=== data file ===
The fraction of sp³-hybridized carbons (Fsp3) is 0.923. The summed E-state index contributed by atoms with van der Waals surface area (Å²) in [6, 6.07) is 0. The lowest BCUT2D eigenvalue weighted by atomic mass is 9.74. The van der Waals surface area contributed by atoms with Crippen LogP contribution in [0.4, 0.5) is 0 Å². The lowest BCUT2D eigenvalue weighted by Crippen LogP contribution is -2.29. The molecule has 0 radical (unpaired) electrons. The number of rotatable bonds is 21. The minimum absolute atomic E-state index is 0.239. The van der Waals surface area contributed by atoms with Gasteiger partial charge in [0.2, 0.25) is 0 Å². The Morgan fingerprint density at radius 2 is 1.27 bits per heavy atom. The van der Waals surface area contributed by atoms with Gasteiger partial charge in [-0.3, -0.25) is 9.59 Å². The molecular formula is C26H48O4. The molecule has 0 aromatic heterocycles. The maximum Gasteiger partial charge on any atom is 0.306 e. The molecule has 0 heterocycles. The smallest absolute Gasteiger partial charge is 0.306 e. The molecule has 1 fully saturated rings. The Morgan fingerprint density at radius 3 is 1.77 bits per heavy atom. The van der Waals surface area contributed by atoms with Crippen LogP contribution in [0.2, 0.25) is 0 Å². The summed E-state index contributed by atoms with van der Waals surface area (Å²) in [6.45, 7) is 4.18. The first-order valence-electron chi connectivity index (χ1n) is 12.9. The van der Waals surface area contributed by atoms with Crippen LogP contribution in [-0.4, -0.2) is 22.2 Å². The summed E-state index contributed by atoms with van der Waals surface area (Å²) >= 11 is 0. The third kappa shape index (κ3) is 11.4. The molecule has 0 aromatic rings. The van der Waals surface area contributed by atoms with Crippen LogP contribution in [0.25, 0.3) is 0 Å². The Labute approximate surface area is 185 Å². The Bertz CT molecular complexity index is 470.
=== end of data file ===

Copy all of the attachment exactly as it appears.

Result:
The fraction of sp³-hybridized carbons (Fsp3) is 0.923. The summed E-state index contributed by atoms with van der Waals surface area (Å²) in [6, 6.07) is 0. The lowest BCUT2D eigenvalue weighted by atomic mass is 9.74. The van der Waals surface area contributed by atoms with Crippen LogP contribution in [0.4, 0.5) is 0 Å². The lowest BCUT2D eigenvalue weighted by Crippen LogP contribution is -2.29. The molecule has 0 radical (unpaired) electrons. The number of rotatable bonds is 21. The minimum absolute atomic E-state index is 0.239. The van der Waals surface area contributed by atoms with Gasteiger partial charge in [0.2, 0.25) is 0 Å². The Morgan fingerprint density at radius 2 is 1.27 bits per heavy atom. The van der Waals surface area contributed by atoms with Gasteiger partial charge in [-0.3, -0.25) is 9.59 Å². The molecular formula is C26H48O4. The molecule has 0 aromatic heterocycles. The maximum Gasteiger partial charge on any atom is 0.306 e. The molecule has 0 heterocycles. The smallest absolute Gasteiger partial charge is 0.306 e. The molecule has 1 fully saturated rings. The Morgan fingerprint density at radius 3 is 1.77 bits per heavy atom. The van der Waals surface area contributed by atoms with Crippen LogP contribution in [0.2, 0.25) is 0 Å². The summed E-state index contributed by atoms with van der Waals surface area (Å²) in [6.45, 7) is 4.18. The first-order valence-electron chi connectivity index (χ1n) is 12.9. The van der Waals surface area contributed by atoms with Crippen LogP contribution in [-0.4, -0.2) is 22.2 Å². The summed E-state index contributed by atoms with van der Waals surface area (Å²) >= 11 is 0. The third kappa shape index (κ3) is 11.4. The molecule has 0 aromatic rings. The van der Waals surface area contributed by atoms with Crippen LogP contribution in [0.25, 0.3) is 0 Å². The Labute approximate surface area is 185 Å². The Bertz CT molecular complexity index is 470.